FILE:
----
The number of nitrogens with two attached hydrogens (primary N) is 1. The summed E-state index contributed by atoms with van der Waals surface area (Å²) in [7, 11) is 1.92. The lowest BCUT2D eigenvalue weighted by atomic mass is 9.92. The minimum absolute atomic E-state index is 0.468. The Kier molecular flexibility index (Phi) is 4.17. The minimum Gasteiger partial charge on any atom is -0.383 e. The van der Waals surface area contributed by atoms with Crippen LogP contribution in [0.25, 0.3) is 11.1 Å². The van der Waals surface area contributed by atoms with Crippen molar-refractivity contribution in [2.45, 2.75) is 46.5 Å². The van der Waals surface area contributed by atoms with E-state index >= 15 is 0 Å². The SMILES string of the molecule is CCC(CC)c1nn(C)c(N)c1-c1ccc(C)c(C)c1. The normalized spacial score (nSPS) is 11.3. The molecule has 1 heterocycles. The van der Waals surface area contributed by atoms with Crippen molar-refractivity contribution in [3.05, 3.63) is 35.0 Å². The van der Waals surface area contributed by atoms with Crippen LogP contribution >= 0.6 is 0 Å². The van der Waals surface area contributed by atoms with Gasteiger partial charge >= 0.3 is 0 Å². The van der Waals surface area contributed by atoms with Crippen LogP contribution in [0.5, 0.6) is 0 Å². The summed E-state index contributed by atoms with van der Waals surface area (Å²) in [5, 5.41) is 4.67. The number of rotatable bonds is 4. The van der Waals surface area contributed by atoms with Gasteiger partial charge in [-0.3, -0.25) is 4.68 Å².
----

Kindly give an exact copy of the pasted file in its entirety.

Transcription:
The number of nitrogens with two attached hydrogens (primary N) is 1. The summed E-state index contributed by atoms with van der Waals surface area (Å²) in [7, 11) is 1.92. The lowest BCUT2D eigenvalue weighted by atomic mass is 9.92. The minimum absolute atomic E-state index is 0.468. The Kier molecular flexibility index (Phi) is 4.17. The minimum Gasteiger partial charge on any atom is -0.383 e. The van der Waals surface area contributed by atoms with Crippen LogP contribution in [0.25, 0.3) is 11.1 Å². The van der Waals surface area contributed by atoms with Crippen molar-refractivity contribution in [2.45, 2.75) is 46.5 Å². The van der Waals surface area contributed by atoms with E-state index >= 15 is 0 Å². The SMILES string of the molecule is CCC(CC)c1nn(C)c(N)c1-c1ccc(C)c(C)c1. The normalized spacial score (nSPS) is 11.3. The molecule has 1 heterocycles. The van der Waals surface area contributed by atoms with Crippen molar-refractivity contribution in [3.05, 3.63) is 35.0 Å². The van der Waals surface area contributed by atoms with Crippen LogP contribution >= 0.6 is 0 Å². The van der Waals surface area contributed by atoms with Gasteiger partial charge >= 0.3 is 0 Å². The van der Waals surface area contributed by atoms with Crippen LogP contribution in [0.5, 0.6) is 0 Å². The summed E-state index contributed by atoms with van der Waals surface area (Å²) in [5, 5.41) is 4.67. The number of rotatable bonds is 4. The van der Waals surface area contributed by atoms with Gasteiger partial charge in [-0.3, -0.25) is 4.68 Å².